In addition, my educational background and jobs were different from 99% of the other applicants.
Yea, I'm not sure you're as rare as you think... 99% of all applicants? The average person who gets into YHS isn't 22 -- most have worked (many doing things like working as investment bankers or chemical engineers or for the UN...) or have graduate degrees (PhD's from top universities, for example).
CPA/JDs area rare species.
Hmmm... Perhaps. But that it's rare doesn't necessarily mean it's especially desirable. I remember talking to a former roommate who was going to Michigan's law school at the time (who now is an associate at Cravath) about Tax law. He said that most presigious law firms see CPAs as undesirable b/c they see CPAs as people who do taxes. And tax lawyers, particularly the ones who work in BIGLAW, do something that's highly intellectual. Not that getting to be a CPA is easy, but it's not in the same vein as what a tax attorney at a large firm would be doing.
Anyhow, a CPA would probably be desirable to a small or medium sized law firm, or an accounting firm, but that's not where people who go to top ten schools generally work after graduation.
(which wasn't too low as it did qualify me for Mensa) and I might have a shot at an ivy school.
Hmmm... I hate to say it, but Mensa allows people to qualify for it with the LSAT because they want members... Members equal money for their organization. I personally think Mensa is a pretty pretentious thing to belong to...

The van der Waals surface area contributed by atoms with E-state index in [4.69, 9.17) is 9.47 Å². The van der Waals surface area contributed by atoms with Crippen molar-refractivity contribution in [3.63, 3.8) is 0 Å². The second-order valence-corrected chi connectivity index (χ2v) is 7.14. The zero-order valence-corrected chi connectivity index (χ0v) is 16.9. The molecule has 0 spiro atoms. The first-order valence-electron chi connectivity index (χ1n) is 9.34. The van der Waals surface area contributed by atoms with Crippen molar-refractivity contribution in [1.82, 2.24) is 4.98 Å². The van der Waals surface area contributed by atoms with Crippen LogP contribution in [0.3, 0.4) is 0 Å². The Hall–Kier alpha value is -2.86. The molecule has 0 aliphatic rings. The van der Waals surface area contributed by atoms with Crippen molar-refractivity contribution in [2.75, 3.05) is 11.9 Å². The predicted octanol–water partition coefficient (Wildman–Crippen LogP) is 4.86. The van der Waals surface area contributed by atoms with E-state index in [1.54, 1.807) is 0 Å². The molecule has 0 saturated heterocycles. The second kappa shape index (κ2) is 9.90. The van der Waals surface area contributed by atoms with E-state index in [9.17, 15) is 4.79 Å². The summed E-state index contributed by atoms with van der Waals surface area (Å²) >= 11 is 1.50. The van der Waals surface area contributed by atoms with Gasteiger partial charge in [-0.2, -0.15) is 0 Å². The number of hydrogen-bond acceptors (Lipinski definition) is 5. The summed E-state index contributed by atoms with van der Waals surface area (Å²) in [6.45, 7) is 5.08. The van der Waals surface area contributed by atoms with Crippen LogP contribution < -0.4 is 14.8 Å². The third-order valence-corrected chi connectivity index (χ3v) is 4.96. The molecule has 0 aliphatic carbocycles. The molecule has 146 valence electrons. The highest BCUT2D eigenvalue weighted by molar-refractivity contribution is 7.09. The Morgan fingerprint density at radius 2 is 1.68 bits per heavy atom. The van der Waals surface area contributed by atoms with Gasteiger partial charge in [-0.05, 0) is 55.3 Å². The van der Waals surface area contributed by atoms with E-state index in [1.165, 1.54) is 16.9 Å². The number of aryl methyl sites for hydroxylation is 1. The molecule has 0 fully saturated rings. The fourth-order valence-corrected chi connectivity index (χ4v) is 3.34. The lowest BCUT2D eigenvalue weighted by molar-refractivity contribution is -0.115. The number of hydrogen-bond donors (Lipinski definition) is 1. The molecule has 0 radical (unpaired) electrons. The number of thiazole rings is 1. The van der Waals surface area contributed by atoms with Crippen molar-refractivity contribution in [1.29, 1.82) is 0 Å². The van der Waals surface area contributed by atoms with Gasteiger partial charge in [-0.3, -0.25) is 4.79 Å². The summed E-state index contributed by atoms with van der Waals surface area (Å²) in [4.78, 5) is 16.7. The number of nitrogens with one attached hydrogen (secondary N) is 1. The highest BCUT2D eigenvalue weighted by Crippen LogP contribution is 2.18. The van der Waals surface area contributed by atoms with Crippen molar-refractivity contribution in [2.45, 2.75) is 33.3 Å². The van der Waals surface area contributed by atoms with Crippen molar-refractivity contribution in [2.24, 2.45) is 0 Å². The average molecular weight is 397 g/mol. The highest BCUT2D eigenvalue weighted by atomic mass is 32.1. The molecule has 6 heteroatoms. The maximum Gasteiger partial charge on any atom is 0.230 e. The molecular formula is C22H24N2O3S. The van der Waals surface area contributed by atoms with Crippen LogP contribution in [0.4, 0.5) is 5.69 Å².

Not at all. I am absolutely convinced that all these schools look at is LSAT score and race.
All they look at? I don't see somebody with a B average going to Harvard. Sorry. You have to have it all. You have to have an incredible background, fantastic soft factors, a great LSAT, and top grades to get into a top law school.
And race? Okay, I'm not a huge fan of affirmative action myself. But don't try to blame affirmative action on the fact that you can't get into Harvard. With or without AA, a 164 isn't going to get you into a top law school. Maybe that's unfair, but it's true. Race isn't the factor here.
I wasted all this money applying to schools naively thinking maybe they really do look at soft factors.
I think you should have done a little outside research. I mean, come on... You're not a little kid here. Of course Harvard says soft factors matter. And they do -- they actually do. But I think you need to get your head around the fact that your soft factors aren't extraordinary. They're very good, but not extraordinary. And you really need it all to get into HYSCC. Even if the LSAT counted for half as much as it did, you'd probably not get into HYSCC -- b/c they have so many applicants apply with everything you have PLUS a great LSAT. So why shouldn't they let that person in?
The bottom line is that you're in a few law schools -- probably very good schools. So stop sweating this and enjoy the fact that you're going to law school. That's a great thing -- something to be really proud of. And you did fansastic on the LSAT and you have wonderful grades. Good for you.
Sorry about the harsh tone in this message. But I just get tired of people who're in fantastic situations complaining and complaining. Six years ago I barely graduated from high school (I happened to go to college and did really well and transferred into Michigan). But if you would have told me then that I'd be going to Pitt's law school next year, I'd have laughed in your face. I'm estatic with my situation. Sure it isn't Harvard or Cornell. But it's all about perspective.